What is Lactose Intolerance?
Lactose is a milk sugar. Lactose intolerance is the reduced ability to digest milk sugars, due to insufficient amounts of the gut enzyme called lactase.
Lactose is normally broken down by lactase in the small intestine and ends up in the bloodstream as glucose. People with lactose intolerance don’t have enough of this enzyme to properly digest lactose, resulting in undigested lactose making it’s way to the large intestine and cause digestive upset in many people. Common symptoms are:
Lactose intolerance is commonly grouped into two main subtypes:
Primary (also referred to as congenital)
A rare genetic condition where a baby is born without any lactase enzymes at all. This means they are unable to digest or absorb lactose.
Babies with this condition fail to thrive from birth, and have severe diarrhoea from the day they are born.
Diagnosis usually occurs straight after birth and babies with this condition must completely avoid lactose.
This would involve the baby not being able to breastfed as lactose is still a component of breast milk, even if the mother completely excludes dairy from her diet.
This is the most common form of lactose intolerance.
Occurs with age as the gut produces less lactase with age.
Occurs when the gut lining (where lactase is produced) is damaged. This can happen due to a gastroenteritis, intestinal infections (bacteria, parasite, yeast, SIBO), stress, toxins, a processed diet or due to chronic irritation (such as that due to food allergy or food intolerance).
What is the Difference Between Lactose Intolerance and a Dairy Allergy?
Lactose intolerance and dairy allergies are commonly confused. Though they may share similar symptoms which occur after consuming milk or dairy products, they are in fact different conditions.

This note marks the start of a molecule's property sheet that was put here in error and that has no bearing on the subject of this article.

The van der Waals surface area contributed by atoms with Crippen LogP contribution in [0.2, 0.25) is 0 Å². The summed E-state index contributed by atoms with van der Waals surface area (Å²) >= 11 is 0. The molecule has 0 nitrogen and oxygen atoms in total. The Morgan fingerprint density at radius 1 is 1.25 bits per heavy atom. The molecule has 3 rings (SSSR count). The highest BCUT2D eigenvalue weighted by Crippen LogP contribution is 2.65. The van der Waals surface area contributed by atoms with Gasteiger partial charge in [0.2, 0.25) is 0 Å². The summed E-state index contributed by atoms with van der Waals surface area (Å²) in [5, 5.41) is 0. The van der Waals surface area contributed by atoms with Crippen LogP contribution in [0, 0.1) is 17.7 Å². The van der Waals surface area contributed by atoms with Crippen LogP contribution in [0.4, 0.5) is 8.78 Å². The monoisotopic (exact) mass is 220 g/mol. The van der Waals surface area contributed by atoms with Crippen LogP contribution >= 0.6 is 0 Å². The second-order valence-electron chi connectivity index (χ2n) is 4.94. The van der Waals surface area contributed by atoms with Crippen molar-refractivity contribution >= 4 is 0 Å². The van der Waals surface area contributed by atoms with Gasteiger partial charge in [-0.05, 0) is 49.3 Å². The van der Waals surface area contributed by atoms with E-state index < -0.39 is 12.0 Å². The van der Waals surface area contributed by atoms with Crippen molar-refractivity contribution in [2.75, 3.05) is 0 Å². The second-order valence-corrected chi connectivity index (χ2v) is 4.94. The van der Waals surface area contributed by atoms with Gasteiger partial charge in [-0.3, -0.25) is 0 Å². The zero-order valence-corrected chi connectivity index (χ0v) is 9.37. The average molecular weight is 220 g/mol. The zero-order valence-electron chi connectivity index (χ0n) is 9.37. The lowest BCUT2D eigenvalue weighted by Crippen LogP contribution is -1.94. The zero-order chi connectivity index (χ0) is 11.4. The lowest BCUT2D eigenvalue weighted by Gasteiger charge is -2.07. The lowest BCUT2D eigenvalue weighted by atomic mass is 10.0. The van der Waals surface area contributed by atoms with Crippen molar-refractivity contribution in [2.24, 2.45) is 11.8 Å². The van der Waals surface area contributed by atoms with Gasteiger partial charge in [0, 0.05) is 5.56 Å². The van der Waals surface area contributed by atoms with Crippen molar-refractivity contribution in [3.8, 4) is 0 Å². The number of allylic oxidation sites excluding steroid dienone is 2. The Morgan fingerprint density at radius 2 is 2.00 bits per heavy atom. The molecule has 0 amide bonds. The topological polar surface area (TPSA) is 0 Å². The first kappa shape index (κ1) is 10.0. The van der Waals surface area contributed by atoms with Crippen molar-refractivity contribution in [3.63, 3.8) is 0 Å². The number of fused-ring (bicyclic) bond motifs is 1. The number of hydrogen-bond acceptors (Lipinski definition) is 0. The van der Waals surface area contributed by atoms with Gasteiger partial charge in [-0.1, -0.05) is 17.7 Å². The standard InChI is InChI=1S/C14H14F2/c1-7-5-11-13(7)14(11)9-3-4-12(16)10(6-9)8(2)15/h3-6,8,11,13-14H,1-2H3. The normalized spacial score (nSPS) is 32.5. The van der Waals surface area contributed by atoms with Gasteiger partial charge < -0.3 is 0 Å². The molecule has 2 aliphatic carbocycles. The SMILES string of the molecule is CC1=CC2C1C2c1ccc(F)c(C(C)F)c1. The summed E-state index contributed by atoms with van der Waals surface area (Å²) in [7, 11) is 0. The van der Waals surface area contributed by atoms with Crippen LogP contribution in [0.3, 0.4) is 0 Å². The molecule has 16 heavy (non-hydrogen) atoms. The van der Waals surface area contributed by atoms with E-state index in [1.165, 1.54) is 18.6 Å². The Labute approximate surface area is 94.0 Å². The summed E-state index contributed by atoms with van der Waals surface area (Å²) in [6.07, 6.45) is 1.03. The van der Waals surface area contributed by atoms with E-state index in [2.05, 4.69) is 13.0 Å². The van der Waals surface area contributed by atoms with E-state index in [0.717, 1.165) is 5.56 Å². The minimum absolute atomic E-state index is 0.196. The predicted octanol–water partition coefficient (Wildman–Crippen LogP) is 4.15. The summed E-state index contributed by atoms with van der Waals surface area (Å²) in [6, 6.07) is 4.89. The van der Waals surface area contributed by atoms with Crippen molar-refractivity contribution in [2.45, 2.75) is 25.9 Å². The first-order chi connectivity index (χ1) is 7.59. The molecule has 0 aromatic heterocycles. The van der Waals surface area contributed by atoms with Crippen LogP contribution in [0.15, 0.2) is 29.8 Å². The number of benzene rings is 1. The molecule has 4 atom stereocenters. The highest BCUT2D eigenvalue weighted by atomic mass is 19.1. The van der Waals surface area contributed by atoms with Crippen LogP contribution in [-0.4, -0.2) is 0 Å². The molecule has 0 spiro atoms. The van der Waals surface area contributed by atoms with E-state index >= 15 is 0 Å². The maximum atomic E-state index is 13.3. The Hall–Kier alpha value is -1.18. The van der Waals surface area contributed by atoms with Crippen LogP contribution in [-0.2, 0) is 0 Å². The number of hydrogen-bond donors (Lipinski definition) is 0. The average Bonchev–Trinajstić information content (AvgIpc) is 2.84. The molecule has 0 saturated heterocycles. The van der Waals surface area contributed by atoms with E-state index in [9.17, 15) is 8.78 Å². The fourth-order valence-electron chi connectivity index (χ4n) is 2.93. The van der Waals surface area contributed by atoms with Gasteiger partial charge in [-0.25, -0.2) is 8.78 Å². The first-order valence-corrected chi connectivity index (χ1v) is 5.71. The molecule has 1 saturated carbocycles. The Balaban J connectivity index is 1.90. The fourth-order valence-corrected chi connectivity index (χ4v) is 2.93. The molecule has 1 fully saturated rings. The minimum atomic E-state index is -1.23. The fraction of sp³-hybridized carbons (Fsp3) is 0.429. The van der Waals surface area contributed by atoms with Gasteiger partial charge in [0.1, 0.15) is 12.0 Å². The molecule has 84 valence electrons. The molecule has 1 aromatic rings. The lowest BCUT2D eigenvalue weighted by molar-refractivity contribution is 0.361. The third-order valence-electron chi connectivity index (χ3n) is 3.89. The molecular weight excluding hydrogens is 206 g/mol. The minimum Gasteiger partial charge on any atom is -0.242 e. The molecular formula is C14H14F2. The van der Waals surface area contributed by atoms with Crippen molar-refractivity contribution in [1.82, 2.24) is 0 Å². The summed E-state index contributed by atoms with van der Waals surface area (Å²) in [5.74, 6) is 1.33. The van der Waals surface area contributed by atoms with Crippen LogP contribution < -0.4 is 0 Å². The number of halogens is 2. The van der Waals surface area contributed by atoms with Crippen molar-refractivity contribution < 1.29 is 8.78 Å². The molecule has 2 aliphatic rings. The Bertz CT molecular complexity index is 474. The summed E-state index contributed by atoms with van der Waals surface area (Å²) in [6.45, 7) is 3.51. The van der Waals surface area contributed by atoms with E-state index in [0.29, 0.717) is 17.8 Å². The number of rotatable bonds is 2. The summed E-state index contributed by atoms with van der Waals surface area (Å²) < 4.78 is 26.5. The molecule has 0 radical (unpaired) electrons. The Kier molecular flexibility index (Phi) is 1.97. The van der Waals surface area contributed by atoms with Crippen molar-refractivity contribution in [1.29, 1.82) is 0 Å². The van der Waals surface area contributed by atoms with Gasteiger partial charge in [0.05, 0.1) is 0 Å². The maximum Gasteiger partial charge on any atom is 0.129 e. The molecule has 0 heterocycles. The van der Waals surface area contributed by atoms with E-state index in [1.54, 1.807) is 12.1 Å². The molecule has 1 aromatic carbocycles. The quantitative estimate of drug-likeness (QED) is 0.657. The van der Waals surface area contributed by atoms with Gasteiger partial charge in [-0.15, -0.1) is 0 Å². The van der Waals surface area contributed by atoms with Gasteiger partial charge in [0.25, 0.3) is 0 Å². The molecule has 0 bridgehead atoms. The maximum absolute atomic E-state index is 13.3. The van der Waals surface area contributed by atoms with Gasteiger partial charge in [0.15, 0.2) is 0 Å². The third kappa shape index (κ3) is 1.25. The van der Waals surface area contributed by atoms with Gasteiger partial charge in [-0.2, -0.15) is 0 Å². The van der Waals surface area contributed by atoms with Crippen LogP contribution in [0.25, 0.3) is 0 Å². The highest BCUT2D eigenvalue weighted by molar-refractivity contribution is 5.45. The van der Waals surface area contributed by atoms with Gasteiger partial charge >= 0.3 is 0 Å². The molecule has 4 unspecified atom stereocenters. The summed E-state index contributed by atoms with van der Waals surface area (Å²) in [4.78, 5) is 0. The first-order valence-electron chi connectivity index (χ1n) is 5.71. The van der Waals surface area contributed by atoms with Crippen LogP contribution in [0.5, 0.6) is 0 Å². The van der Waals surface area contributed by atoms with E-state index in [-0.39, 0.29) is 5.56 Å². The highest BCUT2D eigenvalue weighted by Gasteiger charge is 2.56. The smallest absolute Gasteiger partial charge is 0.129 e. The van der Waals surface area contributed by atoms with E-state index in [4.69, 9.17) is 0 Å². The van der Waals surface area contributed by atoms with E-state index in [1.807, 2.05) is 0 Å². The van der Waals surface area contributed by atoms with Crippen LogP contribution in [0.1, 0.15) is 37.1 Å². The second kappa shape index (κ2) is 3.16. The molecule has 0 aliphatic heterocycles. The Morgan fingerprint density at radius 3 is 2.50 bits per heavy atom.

Lactose intolerance is a problem with the digestive system, while a dairy allergy is a problem with the immune system.
Lactose intolerance may cause pain and discomfort but is not dangerous, whereas an allergy can have far more serious consequences.
Managing Lactose Intolerance
Most people with lactose intolerance can generally handle small amounts spread across the day. Not all dairy products contain high amounts of lactose, butter, ghee, hard cheeses and natural yoghurt tend to be tolerated in small amounts.
Follow the guidelines below and begin to trial your own lactose tolerance. I would recommend completely removing it from your diet initially, and then trying to include small amounts of low-lactose foods and closely monitoring your symptoms. If you feel better without any lactose at a;; in your diet, it is best to avoid it as much as possible to reduce gastrointestinal stress.
Other Things to Consider:
→ Look out for hidden lactose (added ingredients, preservatives, medications etc).
→ Be conscious of your calcium status and ensure you are getting adequate amounts from non-milk sources.
→ Watch out for unnecessary extra ingredients commonly found in dairy and lactose free alternatives (gums, sweeteners, preservatives, vegetable oils etc).
→ Consider a digestive enzyme with meals: Digestive enzymes containing lactase to help improve the digestion of milk and other dairy products. Lactase enzymes won’t make it okay for you to drink milk to your hearts content, but it may be beneficial when consuming small amounts of lactose.
Diagnosis of Lactose Intolerance
Hydrogen Breath Test